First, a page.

“It’s a question of what a person really is.  Yes, Kansas City writer David Mansour is a published author.  Yes, he makes his living as a hair stylist.  He enjoys both occupations.  But at a deep, subconscious level, down to his bones, David Mansour is an archivist.”
~ Verge Magazine, 2005

 ​At its peak in 2012 , my toy collection inventoried at 10,000+ items!

Above: At a book signing event in Overland Park, Kansas surrendered by a few of my favorite toys.  Below: Showing news anchor Dan Weinbaum how to work a pair of Clackers while promoting From ABBA To Zoom on KMBC-TV in Kansas City in June 2005.

“David Mansour has a flair for the dramatic.  When we visited, he insisted we push the toy room door open ourselves, and when we did, we could practically hear the music from ‘The Wizard of Oz’—you know, that moment when Dorothy opens her door to a Technicolor wonderland.  (Mansour’s toy room is painted in ‘kid colors’ of the ‘70s – lime green, aqua blue, ‘orange blast,’ and ‘pretty as a princess pink.’).
Which leads us to his list of three things people say when they enter the room:
1.    ‘Omigod!’
2.    ‘Look, there’s a (fill in the blank) – I had one when I was a kid.’
3.     (Nothing – just big-eyed silence). "

~ The Kansas City Star

Above left: The original Barbie & the Rockers birthday gift that launched a toy obsession in 1987!  Above right: My growing Barbie collection, circa 1996.  Below left: 20-something Me organizing a then-fledgling Barbie collection in 1990. Below right: Me in the "Toy Room" in 2000 - Liddle Kiddles, lunch boxes, board games quickly joined Barbie as other favorite toys for me to collect! 

​“At the end of a hallway lined with 60s-era paintings of large-eyed children by schlock-artist Margaret Keane, Mansour has devoted an entire room to his toy collection.  It’s breathtaking, if you’re into toys; an obsessively-organized room stacked floor-to-ceiling with shelves of Barbies, Kens, vehicles, Bratz snotty-girl dolls, lunch boxes, robots, bobbleheads – a collection arrayed and displayed as groups of mini-collections.  Whatever recessive genetic trait causes collecting behavior, Mr. David Mansour has it real bad.”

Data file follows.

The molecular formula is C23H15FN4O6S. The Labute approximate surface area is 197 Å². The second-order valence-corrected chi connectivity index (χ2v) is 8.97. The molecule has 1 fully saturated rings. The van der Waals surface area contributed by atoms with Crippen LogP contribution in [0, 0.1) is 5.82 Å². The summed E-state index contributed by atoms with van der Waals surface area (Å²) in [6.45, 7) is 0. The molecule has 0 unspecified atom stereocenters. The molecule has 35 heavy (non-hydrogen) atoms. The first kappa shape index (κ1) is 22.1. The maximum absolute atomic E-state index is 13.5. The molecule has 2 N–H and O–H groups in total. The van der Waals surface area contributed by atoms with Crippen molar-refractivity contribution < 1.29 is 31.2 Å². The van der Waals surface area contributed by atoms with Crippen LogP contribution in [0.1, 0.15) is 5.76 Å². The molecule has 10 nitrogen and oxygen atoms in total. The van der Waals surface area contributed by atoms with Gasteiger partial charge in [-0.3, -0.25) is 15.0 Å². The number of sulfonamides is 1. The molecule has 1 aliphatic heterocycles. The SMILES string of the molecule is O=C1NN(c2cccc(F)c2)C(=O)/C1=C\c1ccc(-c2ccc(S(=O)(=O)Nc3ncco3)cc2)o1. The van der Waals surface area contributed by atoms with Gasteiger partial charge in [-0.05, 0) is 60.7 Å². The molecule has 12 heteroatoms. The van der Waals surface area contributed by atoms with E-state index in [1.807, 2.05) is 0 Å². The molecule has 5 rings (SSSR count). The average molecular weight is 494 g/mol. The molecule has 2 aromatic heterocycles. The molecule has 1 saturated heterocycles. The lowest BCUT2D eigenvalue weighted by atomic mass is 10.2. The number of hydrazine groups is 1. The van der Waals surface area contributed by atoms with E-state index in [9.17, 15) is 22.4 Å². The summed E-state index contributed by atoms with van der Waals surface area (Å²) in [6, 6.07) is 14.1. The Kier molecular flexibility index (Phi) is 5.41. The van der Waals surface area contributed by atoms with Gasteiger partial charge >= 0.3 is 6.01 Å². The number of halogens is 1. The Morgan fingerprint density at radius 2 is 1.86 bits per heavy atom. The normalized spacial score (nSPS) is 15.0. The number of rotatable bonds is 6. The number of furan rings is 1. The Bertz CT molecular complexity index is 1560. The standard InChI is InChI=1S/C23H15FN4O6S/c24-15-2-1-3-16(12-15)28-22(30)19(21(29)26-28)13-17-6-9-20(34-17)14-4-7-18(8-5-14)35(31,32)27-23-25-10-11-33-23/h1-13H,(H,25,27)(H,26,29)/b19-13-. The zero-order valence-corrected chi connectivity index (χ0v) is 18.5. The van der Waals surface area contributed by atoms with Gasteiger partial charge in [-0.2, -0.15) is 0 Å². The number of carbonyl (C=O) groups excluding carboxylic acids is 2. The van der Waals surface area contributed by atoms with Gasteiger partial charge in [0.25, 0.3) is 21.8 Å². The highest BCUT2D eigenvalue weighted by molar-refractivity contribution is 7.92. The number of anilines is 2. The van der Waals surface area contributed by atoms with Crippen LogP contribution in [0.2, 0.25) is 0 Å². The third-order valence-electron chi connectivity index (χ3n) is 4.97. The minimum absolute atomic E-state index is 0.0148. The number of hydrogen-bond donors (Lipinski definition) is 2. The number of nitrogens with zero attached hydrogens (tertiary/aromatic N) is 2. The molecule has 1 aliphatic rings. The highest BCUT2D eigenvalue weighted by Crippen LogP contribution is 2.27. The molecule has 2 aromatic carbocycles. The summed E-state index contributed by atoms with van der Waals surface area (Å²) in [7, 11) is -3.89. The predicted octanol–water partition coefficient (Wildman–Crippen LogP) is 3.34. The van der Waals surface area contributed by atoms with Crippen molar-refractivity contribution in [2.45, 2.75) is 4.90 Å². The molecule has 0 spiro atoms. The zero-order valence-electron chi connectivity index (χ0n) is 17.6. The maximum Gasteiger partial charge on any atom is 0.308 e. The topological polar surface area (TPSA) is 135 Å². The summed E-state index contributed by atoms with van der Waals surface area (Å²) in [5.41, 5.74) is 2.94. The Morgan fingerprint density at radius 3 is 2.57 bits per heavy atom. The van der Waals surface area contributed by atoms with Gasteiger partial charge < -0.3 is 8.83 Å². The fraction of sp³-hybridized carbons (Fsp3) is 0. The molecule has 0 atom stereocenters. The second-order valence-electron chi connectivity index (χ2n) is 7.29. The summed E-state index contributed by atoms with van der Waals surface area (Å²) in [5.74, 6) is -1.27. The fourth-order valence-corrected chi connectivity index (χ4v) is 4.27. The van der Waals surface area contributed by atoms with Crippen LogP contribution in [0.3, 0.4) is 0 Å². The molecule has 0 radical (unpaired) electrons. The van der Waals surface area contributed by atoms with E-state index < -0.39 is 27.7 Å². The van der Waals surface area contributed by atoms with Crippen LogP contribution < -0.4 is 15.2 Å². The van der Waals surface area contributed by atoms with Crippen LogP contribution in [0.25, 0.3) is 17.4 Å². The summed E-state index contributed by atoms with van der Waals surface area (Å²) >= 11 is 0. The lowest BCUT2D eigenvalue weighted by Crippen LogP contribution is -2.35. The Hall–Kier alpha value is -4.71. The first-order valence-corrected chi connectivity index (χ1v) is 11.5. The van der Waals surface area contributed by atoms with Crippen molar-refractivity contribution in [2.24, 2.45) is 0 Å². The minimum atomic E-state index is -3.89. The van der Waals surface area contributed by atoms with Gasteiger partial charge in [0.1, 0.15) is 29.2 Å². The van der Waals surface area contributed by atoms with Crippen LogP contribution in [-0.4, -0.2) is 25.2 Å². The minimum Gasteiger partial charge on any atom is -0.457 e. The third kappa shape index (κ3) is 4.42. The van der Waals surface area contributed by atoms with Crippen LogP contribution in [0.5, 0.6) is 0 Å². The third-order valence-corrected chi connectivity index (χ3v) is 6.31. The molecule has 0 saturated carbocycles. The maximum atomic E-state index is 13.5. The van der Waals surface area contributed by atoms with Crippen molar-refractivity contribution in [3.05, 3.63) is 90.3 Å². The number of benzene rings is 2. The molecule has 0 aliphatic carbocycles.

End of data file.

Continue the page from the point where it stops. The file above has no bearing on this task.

~ Verge Magazine, December 2005

Star Trek actor George Takei with his own copy of From ABBA To Zoom!

It didn’t take me long to start adding other toys and dolls to the Barbie collection.  By the mid-1990s I had accumulated an extensive collection of dolls, action figures, lunch boxes, board games, die-cast vehicles, Pez, bobbleheads, puzzles, books, records, TV and movie toy tie-ins, and other pop culture treasures from a mid-century childhood.  I had my collector’s eye on the vintage toys from the 1960s and 1970s.  I was on a mission to find the long-lost toys that my kid sister and I played with as children.  For the next decade, toy collecting was the BIGGEST obsession in my world.  Period.  I spent virtually every weekend scouring antique malls and flea markets looking for desired toys.  Toy stores, such as Toys ‘R Us and Children's Palace, along with the toy departments of Wal-Mart, Target, and K-Mart were my regular “go to” places. Throughout the 2000s, I received bundles of delivered packages at my doorstep that were my coveted eBay wins.   In the four Kansas City, Missouri homes I lived in since 1988, I dedicated a spare bedroom as the “Toy Room."   I filled the “Toy Room” with floor-to-ceiling, wall-to-wall shelving units, which overflowed with dolls and toys displayed in mini-collections.  Friends loved to visit this room and referred to it as a “toy museum!"

In September 2012 I moved to the city of my dreams, beautiful San Diego.  In preparation for the move I downsized my belongings and sold off quite a few toys.  Still thousands of beloved dolls and toys remained; these were boxed-up and journeyed west to Southern California with me.  In May 2014, I retired from hairdressing after 28 years and opened an on-line vintage toy store, From ABBA To Zoom (www.shop.fromabbatozoom.com), name after my book.  The store's inventory is comprised of the toys items that I had collected from the past thirty years. They are found in over 70 main categories, such as "Action Figures," "Walt Disney," "Paper Dolls," and "Knick-Knacks," housed within three major groups: "Toys," "Dolls," and "Pop Culture Treasures."    Shop From ABBA To Zoom... It's FUN!

"The Man of Pop!" 

Above left: In my photography studio (with Corgi Bode) ready to photograph toys for From ABBA To Zoom: Vintage Toys.  Above right: Shipping off a bundle of toys to 

collectors all over the globe!  Bottom photos: Enjoying my California dreamland!   


The Story of a Toy Collector

It’s easy for me to say, 
"Hi, I'm David Mansour. I have the best job in the world. I play with toys! Not only do I play with toys, I collect them, photograph them, write about them, and sell them too! As an avid toy collector since 1987 I am now selling my collection of thousands of toys, dolls and other pop culture treasures from the 1960s, 1970s, 1980s, 1990s and 2000s.  Thank you for taking a look at my webstore.  It's going to be a lot of FUN!”  (April 2014)